V-22 FADEC fix follows uncommanded take-off

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Rolls-Royce is to modify the full-authority digital engine control (FADEC) software in the Bell Boeing V-22 tiltrotor after a FADEC failure resulted in an uncommanded take-off and hard landing during post-maintenance checks.

The cause of the failure is not yet known. The software improvement will speed up the automatic switching from a malfunctioning FADEC to its back-up to less than 1s.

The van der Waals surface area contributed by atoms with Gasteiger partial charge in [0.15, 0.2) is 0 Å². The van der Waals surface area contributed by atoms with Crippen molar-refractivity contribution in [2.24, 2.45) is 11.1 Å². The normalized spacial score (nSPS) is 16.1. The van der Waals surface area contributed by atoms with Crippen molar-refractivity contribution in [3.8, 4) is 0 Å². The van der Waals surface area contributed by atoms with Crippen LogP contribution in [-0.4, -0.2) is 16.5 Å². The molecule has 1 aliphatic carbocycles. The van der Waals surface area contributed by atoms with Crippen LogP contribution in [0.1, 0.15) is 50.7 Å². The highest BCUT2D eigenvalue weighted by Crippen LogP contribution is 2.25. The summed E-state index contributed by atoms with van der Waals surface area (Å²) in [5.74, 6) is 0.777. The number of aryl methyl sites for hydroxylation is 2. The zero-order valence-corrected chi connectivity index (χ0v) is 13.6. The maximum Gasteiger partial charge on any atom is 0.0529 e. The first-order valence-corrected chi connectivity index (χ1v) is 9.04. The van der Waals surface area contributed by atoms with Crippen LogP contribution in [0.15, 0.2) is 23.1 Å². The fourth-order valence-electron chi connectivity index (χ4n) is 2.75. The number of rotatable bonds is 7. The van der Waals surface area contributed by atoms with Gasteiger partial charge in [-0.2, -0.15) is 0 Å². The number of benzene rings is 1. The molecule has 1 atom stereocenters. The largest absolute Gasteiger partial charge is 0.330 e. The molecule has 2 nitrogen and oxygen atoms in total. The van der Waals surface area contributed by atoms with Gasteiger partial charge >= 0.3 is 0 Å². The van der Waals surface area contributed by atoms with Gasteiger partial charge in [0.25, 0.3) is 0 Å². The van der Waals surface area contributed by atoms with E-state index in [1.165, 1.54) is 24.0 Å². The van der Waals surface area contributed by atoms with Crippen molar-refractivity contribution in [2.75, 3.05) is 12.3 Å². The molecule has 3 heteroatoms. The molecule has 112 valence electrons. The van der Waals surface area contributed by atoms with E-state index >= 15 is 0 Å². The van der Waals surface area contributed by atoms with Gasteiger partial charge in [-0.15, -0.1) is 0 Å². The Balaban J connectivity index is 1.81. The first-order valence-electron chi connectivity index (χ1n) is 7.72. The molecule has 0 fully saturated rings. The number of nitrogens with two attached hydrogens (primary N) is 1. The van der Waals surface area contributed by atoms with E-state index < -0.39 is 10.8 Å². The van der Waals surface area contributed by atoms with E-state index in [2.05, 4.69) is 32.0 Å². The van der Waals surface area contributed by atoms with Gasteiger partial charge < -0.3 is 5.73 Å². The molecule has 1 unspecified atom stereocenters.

In the 27 March incident, the crew of a US Marines Corps MV-22A was switch­­ing between FADECs during pre-flight checks after an engine change when the selected control­ler failed, causing a dramatic power increase to one engine. The control system reacted by increasing proprotor pitch to prevent an overspeed. This caused the aircraft to lift off rapidly to about 2m (6ft).

After 2-3s, the system detected the failure and switched to the good FADEC, which cut engine power to normal, causing a loss of lift and rapid descent. On impact, the right wing cracked at the root and the aircraft came to rest with its right nacelle resting on the ground.

For now, crews have been told to shut down the engines if a FADEC failure occurs on the ground or, once in the air, to increase proprotor pitch to maintain flight.